Mazda's 'SKYACTIV' future promises big MPG gains, lower emissions
Although Mazda says U.S customers will have to wait about 12 more months to get their first taste of its next-generation of ultra-efficient vehicle design, the automaker is planning to introduce the initial round of its revolutionary "SKYACTIV" hardware in Japan next spring. It will be used in the subcompact Mazda Demio, which recently went on sale here as the Mazda2. Originally presented at the 2009 Tokyo Motor Show under the Mazda "SKY" banner, this new approach to gasoline and diesel engines, body structure and chassis design has been collectively renamed "SKYACTIV" and will serve as the cornerstone of Mazda's Sustainable Zoom-Zoom philosophy in the years to come.
Rethinking powertrain parameters
Both the SKY-G gasoline engine and the SKY-D turbodiesel are state-of-the-art inline-fours that employ fully-scalable technology. Incorporating direct fuel injection, electronic variable-valve timing, numerous optimized internal components, advanced computer controls and a stratospheric 14.0:1 compression ratio, the SKY-G is designed to deliver 15 percent greater fuel economy and 15 percent lower emissions than a conventional counterpart. The 1.4-liter version that will appear in the Demio is expected to return up to 70 mpg on the highway. A Mazda source indicated that the first SKY-G engine we'll see here will be a 2.0-liter that develops roughly 160 horsepower. Destined for use in the Mazda3, it should help that high-volume model earn EPA city/highway numbers in the 30/40 mpg range -- and significantly brighten Mazda's overall CAFE status.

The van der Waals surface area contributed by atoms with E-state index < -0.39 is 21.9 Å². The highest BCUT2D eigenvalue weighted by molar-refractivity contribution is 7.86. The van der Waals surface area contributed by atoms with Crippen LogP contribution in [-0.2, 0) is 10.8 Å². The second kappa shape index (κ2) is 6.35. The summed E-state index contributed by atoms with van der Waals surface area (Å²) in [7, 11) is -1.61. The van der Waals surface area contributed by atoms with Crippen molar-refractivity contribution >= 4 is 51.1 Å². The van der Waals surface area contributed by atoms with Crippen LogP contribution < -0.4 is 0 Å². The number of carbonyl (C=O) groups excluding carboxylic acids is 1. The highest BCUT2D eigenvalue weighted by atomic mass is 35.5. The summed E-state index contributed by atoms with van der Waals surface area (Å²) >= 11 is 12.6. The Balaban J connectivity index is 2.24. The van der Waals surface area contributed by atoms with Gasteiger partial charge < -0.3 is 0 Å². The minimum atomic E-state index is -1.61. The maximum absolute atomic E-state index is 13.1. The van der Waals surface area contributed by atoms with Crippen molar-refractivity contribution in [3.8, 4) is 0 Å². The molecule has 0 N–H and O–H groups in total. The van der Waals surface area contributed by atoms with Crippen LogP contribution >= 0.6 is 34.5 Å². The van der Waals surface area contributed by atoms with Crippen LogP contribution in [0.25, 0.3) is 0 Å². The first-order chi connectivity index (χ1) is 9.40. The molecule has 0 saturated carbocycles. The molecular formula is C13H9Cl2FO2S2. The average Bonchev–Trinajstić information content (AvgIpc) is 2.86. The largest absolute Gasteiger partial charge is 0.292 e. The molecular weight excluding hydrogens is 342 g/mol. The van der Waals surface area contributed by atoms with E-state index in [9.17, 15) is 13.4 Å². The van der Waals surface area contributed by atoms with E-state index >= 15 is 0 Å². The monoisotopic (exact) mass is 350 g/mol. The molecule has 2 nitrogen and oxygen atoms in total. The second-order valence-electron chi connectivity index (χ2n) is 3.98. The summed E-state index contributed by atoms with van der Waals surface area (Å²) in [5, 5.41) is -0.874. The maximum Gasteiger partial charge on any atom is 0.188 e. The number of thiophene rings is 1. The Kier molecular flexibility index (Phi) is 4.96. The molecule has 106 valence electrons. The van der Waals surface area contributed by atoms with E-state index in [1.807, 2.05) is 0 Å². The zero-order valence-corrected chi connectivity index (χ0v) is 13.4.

The new SKY-D offers similarly impressive mechanical credentials. Using a new dual-stage turbocharger coupled with an incredibly low (for a diesel) 14.0:1 compression ratio, variable valve lift and lots of weight/friction reducing components, the SKY-D is designed to offer 20 percent more output than existing turbodiesels while producing 20 percent fewer tailpipe emissions. The 2.2-liter version makes about 175 horses but over 300 lb-ft of torque that it delivers over an extremely wide rev band. Equally impressive, its reduced compression ratio allows the SKY-D to meet all U.S. smog requirements without any kind of downstream exhaust add-ons. Likely to find its first home in the 2013 Mazda6, the SKY-D is expected to deliver 30+/40+ mpg on the EPA's city/highway cycles.
To complement the new SKY engines, Mazda has created an equally sophisticated pair of transmissions specifically for front-drive applications. The compact, lightweight six-speed SKYACTIV-Drive automatic offers four to seven percent gain in fuel economy thanks to its dramatically widened lock-up range that improves torque transfer efficiency. With similar physical attributes, the six-speed SKYACTIV-MT manual gearbox offers superior shift feel and better packaging potential as well as better economy due to significant reductions in internal friction.
Seeing the light
An equal measure of Mazda's SKYACTIV sensibility extends to the structure and underpinnings of all of its future products. The next-gen design bogeys aim at boosting basic body rigidity by 30 percent and significantly improving crash protection capabilities while reducing mass by eight percent. Keys to reaching that goal include expanded use of high-strength steel and improved material bonding techniques coupled with new "straight structure" and "continuous structure" integrated design approaches. Suspension systems are also set to go SKYACTIV with newly developed front strut/rear multilink setups that are 14 percent lighter and also offer improved ride and handling characteristics.